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Why More Young Women Are Getting Lung Cancer

November 30, 2023

While lung cancer cases in the U.S. have dropped over the last few years, they're on the rise for certain groups - including young women. But why are younger women more at risk? We asked a thoracic surgeon to explain. [insert-cta-small id=52533]

Younger women are getting lung cancer more often - and older women may be next.

According to new data, women - who long lagged behind men in lung cancer - are now diagnosed more often in the 30- to 54-year-old age range, says Brian Whang, MD, a thoracic surgeon with Hartford HealthCare Medical Group in Bridgeport. “This has actually been the case since 2005 for that 30- to 49-year-old age range. In 2015, the trend extended to women ages 50 to 54,” Dr. Whang explains. And this trend may continue to skew with older age groups, says Dr. Whang. “Once the 2020 to 2024 data is studied, I would not be surprised if women in the 55 to 59 age group also start to surpass men, then 60 to 64 and so on,” he says. > Related: Are You a Former Smoker? You May Still Need to Get Screened for Lung Cancer

Why lung cancer may hit women harder.

There are several reasons lung cancer diagnoses among women is rising, and it’s not because they’re smoking more, Dr. Whang continues. First, new diagnoses among men overall are decreasing. In women, the numbers have stayed the same or decreased, but at a slower rate in younger people. A second reason might be that women are more likely to acquire adenocarcinoma, a lung cancer often found in non-smokers, he says. “About 20% of lung cancer cases are not directly attributable to smoking,” Dr. Whang says. The remaining 80%, however, remains something of a mystery. “Are women more susceptible to carcinogens that lead to lung cancer? We don’t know yet and more work needs to be done to find out,” Dr. Whang says. Want more health news? Text StartHere to 85209 to sign up for text alerts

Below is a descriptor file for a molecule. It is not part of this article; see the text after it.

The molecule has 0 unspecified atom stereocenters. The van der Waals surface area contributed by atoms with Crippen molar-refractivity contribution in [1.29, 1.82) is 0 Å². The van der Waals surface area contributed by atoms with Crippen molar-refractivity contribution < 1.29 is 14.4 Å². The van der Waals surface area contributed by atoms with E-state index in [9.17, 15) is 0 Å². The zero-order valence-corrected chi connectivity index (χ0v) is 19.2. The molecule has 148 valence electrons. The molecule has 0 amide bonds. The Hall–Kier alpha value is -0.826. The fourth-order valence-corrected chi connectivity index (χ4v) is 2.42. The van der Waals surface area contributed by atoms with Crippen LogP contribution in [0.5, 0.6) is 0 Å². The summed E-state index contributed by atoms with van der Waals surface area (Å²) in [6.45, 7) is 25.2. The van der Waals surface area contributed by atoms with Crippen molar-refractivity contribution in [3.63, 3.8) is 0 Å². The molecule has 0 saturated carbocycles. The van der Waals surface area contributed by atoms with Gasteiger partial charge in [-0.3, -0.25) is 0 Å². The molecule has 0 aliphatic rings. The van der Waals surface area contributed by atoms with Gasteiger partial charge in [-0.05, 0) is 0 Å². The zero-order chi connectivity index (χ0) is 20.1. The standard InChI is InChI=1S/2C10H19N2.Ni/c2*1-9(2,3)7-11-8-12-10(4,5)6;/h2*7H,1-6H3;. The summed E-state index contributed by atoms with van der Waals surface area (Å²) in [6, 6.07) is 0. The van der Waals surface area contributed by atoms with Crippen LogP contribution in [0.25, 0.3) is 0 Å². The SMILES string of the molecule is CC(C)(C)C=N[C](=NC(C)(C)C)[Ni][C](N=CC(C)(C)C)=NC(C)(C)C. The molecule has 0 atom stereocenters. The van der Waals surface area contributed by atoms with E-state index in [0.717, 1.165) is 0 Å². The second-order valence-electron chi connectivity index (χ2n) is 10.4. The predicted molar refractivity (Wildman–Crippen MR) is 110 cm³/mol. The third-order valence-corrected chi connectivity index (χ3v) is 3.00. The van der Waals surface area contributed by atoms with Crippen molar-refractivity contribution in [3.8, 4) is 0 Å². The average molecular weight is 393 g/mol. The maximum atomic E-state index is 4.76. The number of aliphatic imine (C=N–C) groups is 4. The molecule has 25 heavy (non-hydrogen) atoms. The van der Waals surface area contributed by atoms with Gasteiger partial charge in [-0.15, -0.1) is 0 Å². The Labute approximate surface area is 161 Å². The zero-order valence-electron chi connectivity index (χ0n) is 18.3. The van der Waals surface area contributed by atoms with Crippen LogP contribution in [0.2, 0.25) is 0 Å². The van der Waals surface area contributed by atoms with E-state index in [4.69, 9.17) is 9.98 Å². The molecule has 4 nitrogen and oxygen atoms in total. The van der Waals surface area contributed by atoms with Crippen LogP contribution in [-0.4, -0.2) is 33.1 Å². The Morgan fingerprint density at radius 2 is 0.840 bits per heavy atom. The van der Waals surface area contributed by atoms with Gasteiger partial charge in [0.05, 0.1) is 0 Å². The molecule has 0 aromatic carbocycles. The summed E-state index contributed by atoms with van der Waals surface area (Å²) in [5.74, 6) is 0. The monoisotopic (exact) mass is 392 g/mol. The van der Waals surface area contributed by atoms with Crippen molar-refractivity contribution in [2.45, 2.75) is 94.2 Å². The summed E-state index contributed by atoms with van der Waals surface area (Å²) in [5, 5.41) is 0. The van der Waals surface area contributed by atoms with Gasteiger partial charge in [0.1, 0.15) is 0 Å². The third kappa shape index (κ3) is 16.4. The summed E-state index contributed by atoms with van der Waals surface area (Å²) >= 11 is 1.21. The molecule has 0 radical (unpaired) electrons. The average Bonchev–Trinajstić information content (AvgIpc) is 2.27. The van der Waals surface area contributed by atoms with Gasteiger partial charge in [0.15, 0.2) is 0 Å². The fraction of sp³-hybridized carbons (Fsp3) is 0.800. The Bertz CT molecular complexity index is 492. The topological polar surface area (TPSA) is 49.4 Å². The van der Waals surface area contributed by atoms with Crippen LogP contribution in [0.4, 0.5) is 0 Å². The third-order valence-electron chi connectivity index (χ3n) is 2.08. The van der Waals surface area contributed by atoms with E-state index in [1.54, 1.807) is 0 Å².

6 signs of lung cancer to watch out for

No matter your age, if you smoke or vape, Dr. Whang suggests talking to a healthcare provider if you notice any of the following:
  • Cough that won’t go away
  • Coughing up blood
  • Repeated bouts of pneumonia
  • Working harder to breathe
  • Unexplained weight loss or loss of appetite
  • Pain in the chest or arm

And if you screened for lung cancer, it may be time.

Lung cancer is curable when it's detected early enough, Dr. Whang notes. “We want to catch it when it’s stage I cancer. Lung cancer screenings can lower mortality by about 20%,” he explains. “Sadly, this very effective tool is sorely underutilized.”

Hartford HealthCare Cancer Institute